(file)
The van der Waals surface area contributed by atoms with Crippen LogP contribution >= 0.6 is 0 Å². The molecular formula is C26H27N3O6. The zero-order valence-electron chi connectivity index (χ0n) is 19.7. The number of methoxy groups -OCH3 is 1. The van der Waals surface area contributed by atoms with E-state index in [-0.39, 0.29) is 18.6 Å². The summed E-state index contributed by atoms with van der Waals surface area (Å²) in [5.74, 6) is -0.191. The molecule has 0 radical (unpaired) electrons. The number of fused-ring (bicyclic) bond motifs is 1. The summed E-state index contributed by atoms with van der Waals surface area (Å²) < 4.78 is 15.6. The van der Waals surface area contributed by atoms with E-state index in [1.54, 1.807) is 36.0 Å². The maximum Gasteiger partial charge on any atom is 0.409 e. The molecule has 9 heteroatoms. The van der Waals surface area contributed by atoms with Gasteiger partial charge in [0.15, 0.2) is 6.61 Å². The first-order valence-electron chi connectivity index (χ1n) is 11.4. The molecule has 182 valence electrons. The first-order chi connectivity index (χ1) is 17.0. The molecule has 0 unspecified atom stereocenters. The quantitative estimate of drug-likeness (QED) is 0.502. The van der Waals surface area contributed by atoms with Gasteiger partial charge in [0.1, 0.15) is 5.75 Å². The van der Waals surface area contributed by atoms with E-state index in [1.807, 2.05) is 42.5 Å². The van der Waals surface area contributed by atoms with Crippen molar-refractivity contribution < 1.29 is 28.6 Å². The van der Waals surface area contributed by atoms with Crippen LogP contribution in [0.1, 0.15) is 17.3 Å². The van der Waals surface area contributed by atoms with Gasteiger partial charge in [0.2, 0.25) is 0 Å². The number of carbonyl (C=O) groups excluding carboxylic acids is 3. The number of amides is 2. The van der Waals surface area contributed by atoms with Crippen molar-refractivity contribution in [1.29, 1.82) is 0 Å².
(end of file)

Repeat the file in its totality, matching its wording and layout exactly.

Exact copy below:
The van der Waals surface area contributed by atoms with Crippen LogP contribution >= 0.6 is 0 Å². The molecular formula is C26H27N3O6. The zero-order valence-electron chi connectivity index (χ0n) is 19.7. The number of methoxy groups -OCH3 is 1. The van der Waals surface area contributed by atoms with E-state index in [-0.39, 0.29) is 18.6 Å². The summed E-state index contributed by atoms with van der Waals surface area (Å²) in [5.74, 6) is -0.191. The molecule has 0 radical (unpaired) electrons. The number of fused-ring (bicyclic) bond motifs is 1. The summed E-state index contributed by atoms with van der Waals surface area (Å²) < 4.78 is 15.6. The van der Waals surface area contributed by atoms with E-state index in [1.54, 1.807) is 36.0 Å². The maximum Gasteiger partial charge on any atom is 0.409 e. The molecule has 9 heteroatoms. The van der Waals surface area contributed by atoms with Gasteiger partial charge in [0.15, 0.2) is 6.61 Å². The first-order valence-electron chi connectivity index (χ1n) is 11.4. The molecule has 182 valence electrons. The first-order chi connectivity index (χ1) is 17.0. The molecule has 0 unspecified atom stereocenters. The quantitative estimate of drug-likeness (QED) is 0.502. The van der Waals surface area contributed by atoms with Gasteiger partial charge in [0.1, 0.15) is 5.75 Å². The van der Waals surface area contributed by atoms with E-state index in [1.807, 2.05) is 42.5 Å². The van der Waals surface area contributed by atoms with Crippen molar-refractivity contribution < 1.29 is 28.6 Å². The van der Waals surface area contributed by atoms with Crippen LogP contribution in [0.1, 0.15) is 17.3 Å². The van der Waals surface area contributed by atoms with Gasteiger partial charge in [0.2, 0.25) is 0 Å². The number of carbonyl (C=O) groups excluding carboxylic acids is 3. The number of amides is 2. The van der Waals surface area contributed by atoms with Crippen molar-refractivity contribution in [1.29, 1.82) is 0 Å².